The wedding I wrote about yesterday did not proceed entirely without a hitch. There was a problem with the music, there were a few stumbles in the translation from Korean to English, and a bit of unintended humor in the sermon.
I have seen worse. In one case the caterer did not bring enough food. Another woman’s wedding gown split at the seams at the most solemn moment. And who knows how many dreams of sunny skies have been despoiled by impish rain clouds.
All of which should serve for our instruction: Let us keep a sense of humor about many of the things in life that we are tempted to endow with overmuch solemnity. And let us have wisdom to discern the difference. This way we will not set ourselves up for a fall. For instance, the marriage is important; the wedding is less so. Baptizing is important; remembering all the names of folks you baptized is less so.
One of the chief dangers of Eros in our culture is not carnality (though that is certainly a problem) but a tendency to ascribe to sex an almost mystical solemnity. Much ink is spilled about sexual dissatisfaction in marriage and ways to fix it. But the Bible never once addresses this problem. The apostle Paul brings up the subject of marriage, not sexual satisfaction. Sex within marriage is indeed sacred as a picture of Christ and the Church. But the fact is that sexual moments can fare as unpredictably as wedding days.
C.S. Lewis wrote in The Four Loves:
“I believe we are all being encouraged to take Venus too seriously; at any rate, with a wrong kind of seriousness. All my life a ludicrous and portentous solemnization of sex has been going on. One author tells us that Venus should recur through the married life in ‘a solemn, sacramental rhythm.’… We have reached the stage at which nothing is more needed than a roar of old-fashioned laughter. … We must not attempt to find an absolute in the flesh. Banish play and laughter from the bed of love and you may let in a false goddess. …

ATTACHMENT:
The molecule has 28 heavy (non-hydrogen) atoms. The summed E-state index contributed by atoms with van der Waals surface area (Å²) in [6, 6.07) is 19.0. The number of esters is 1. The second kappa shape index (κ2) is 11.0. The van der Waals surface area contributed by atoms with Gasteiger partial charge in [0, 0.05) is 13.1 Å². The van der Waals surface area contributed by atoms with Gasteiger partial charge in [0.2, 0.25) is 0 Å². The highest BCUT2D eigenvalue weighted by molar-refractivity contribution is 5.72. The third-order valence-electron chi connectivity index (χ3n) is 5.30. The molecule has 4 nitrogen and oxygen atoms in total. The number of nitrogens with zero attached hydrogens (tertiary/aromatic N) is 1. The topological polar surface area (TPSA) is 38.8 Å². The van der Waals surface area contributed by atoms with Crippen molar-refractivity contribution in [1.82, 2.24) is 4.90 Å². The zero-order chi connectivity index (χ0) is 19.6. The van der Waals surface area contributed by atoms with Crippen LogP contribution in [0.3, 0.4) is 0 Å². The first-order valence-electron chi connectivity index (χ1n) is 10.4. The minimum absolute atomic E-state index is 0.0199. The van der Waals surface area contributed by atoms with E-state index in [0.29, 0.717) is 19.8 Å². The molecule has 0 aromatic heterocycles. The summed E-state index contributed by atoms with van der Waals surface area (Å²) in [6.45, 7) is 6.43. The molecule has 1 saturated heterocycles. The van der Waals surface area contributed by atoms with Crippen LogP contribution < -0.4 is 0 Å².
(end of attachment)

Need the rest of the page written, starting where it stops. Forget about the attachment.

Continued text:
“Venus herself will have a terrible revenge if we take her (occasional) seriousness at its face value. … She herself is a mocking, mischievous spirit, far more elf than deity, and makes game of us. When all external circumstances are fittest for her service she will leave one or both the lovers totally indisposed for it. When every overt act is impossible and even glances cannot be exchanged—in trains, in shops, and at interminable parties—she will assail them with all her force. An hour later, when time and place agree, she will have mysteriously withdrawn. …”
God bless the newlyweds, and give them a sense of humor.